I promised some time ago to post something on the chapter from Peter Tudvad’s book Stadier på antisemismens vej: Søren Kierkegaard og jøderne (stages on the way of anti-Semitism: Søren Kierkegaard and the Jews) that dealt with the theological view of Jews in Kierkegaard’s day. The chapter, which is a hundred pages long, is an extraordinarily rich resource for information about the theological view of Jews throughout European history.
Tudvad provides a detailed account of Luther’s vehement anti-Semitism and emphasizes, through references to later theologians, that Luther’s views provided the foundation for the theology of the countries of Northern Europe. Kierkegaard, in particular, he observes, had to have been familiar with Luther’s views on Jews and Judaism because he would have been required to read Luther as part of his theological studies at Copenhagen University. Scholars are familiar with the fact that Kierkegaard is often critical of Luther. His criticisms of Luther relate, however, to other aspects of Luther’s thought, not to his anti-Semitism.
One of the more interesting parts of the chapter concerns Kierkegaard’s take on what was know as the Fragmentenstreit (the dispute over the fragments) The Fragmentenstreit refers to the controversy created by Lessing’s publication of a manuscript he claimed to have found in a library in Wolfenbüttel in Braunschweig and which was subsequently referred to as the Wolfenbüttler Fragmente. The manuscript had actually been written by the Enlightenment thinker Hermann Samuel Reimarus. Reimarus, had argued, to quote Tudvad, “that Jesus understood himself in agreement with the worldly expectations the Jews had of him that he would reestablish the David’s kingdom with all its power and authority in order that God and God’s law would rule over the world through the agency of the Jewish people” (p 236).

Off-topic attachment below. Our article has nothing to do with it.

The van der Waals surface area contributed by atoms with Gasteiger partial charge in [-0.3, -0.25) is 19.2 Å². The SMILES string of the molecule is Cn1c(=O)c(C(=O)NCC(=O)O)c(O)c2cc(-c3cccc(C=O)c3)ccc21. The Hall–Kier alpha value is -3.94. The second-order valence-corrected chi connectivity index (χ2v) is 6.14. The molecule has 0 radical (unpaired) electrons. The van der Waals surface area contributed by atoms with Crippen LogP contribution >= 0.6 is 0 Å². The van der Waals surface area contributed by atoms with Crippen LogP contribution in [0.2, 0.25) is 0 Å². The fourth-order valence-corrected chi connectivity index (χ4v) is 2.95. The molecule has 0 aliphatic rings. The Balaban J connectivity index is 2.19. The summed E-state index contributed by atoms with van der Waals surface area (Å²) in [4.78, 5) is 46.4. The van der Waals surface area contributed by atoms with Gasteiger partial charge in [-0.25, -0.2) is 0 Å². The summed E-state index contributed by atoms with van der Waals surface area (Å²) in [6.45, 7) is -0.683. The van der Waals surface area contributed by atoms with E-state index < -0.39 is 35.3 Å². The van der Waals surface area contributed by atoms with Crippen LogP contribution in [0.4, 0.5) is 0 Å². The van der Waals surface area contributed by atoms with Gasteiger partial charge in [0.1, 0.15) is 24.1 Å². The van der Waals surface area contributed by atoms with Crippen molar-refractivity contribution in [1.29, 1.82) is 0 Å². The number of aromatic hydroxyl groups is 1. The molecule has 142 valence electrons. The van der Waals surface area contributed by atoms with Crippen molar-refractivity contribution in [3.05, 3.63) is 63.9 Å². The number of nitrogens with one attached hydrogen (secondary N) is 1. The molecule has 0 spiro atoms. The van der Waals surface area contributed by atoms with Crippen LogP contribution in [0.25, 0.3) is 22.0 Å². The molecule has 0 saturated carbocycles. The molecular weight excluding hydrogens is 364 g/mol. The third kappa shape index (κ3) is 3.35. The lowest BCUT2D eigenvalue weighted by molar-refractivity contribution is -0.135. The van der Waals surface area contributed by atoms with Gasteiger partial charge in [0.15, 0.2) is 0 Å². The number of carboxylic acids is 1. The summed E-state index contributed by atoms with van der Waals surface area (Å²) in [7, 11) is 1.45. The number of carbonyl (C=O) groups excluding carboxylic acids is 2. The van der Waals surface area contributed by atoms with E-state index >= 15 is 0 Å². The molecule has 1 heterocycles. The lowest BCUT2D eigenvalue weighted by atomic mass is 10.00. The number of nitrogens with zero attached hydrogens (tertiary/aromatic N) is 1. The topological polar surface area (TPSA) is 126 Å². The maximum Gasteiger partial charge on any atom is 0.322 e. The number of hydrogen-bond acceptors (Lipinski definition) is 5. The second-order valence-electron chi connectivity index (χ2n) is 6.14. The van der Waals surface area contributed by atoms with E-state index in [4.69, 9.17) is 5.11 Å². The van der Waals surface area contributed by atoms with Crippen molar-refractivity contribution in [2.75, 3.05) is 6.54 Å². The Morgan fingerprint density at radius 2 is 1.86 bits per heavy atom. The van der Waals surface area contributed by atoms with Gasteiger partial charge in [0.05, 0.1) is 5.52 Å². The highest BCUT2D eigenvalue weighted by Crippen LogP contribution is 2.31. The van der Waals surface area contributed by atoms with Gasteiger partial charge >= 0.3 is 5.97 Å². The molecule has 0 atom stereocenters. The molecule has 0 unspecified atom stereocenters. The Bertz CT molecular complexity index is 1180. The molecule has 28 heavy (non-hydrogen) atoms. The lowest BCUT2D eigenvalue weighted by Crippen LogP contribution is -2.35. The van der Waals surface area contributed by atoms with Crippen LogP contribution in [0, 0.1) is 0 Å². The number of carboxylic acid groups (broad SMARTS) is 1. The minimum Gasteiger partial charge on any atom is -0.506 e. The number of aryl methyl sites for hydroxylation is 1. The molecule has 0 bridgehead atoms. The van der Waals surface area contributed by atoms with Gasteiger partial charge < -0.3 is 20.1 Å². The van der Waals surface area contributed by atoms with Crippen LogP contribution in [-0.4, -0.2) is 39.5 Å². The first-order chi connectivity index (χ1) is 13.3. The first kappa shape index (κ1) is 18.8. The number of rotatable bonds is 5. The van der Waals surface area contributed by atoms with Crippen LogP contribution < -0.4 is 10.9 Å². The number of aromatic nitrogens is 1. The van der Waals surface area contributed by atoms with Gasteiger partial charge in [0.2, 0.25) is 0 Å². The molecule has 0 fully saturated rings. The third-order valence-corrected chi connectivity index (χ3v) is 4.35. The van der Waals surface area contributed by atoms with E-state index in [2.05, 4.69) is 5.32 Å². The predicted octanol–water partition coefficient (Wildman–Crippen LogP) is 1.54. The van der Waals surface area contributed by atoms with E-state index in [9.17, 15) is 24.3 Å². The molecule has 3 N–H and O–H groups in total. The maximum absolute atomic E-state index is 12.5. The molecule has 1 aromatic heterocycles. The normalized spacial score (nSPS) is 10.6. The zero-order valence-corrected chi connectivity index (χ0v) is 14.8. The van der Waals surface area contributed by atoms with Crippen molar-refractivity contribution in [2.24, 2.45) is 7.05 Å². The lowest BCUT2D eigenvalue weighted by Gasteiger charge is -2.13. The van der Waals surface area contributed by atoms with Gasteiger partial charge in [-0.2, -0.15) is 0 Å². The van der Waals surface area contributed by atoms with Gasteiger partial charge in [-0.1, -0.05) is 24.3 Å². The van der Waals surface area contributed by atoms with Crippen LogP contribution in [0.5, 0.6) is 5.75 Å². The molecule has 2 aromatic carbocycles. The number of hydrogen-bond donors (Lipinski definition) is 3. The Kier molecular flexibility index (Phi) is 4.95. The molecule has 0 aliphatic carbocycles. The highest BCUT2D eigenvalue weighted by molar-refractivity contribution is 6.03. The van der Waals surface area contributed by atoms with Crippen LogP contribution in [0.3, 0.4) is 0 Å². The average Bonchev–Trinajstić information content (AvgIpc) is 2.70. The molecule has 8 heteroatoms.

Tudvad observes that “Kierkegaard was also aware of the fact that Jesus’ disciples appear to have had the same expectations” (p. 236). He thus needed to find an explanation for the fact that they “suddenly, after [Jesus’] death, gain the courage to risk life and limb for his sake” (p. 236). He finds this explanation, Tudvad asserts after reading the first part of the Wolfenbüttler Fragmente in 1849. Jesus had to die, he decides, in order for the apostles to give up their worldly hopes. “One sees,” writes Kierkegaard, “how unreasonable is the objection (found also in the Wolfb. Fragm: I, § 32 and 33) that the apostles changed their view [of Jesus], and only after his death made him into the savior of the world rather than the worldly messiah they first considered him to be. That’s correct, of course, but the fault is not Christ’s. He’d explained himself. They just couldn’t understand him” (SKS 22, 66, 20-25). That is, Tudvad asserts that it was important to Kierkegaard to make clear that Christ and Christianity were something “completely different from the Messiah, Israel and Judaism” (p. 236).
To be fair to Kierkegaard, however, it should be pointed out that he cannot have been unaware that Christianity, as the apostles understood it, even after the death of Jesus, was a sect of Judaism. It was only later that becoming a Christian did not necessitate first converting to Judaism. Kierkegaard was also, of course, aware that Jesus had himself been a Jew who, as Tudvad points out, “came not to abolish the law, but to fulfill it” (p. 236).
My own view of Kierkegaard’s reaction to the Wolfenbüttler Fragmente is thus that he was concerned not so much to distinguish Judaism from Christianity as something negative and opposed to it as to defend Christianity against the charge that it was based on a manipulation, or misrepresentation, of historical fact.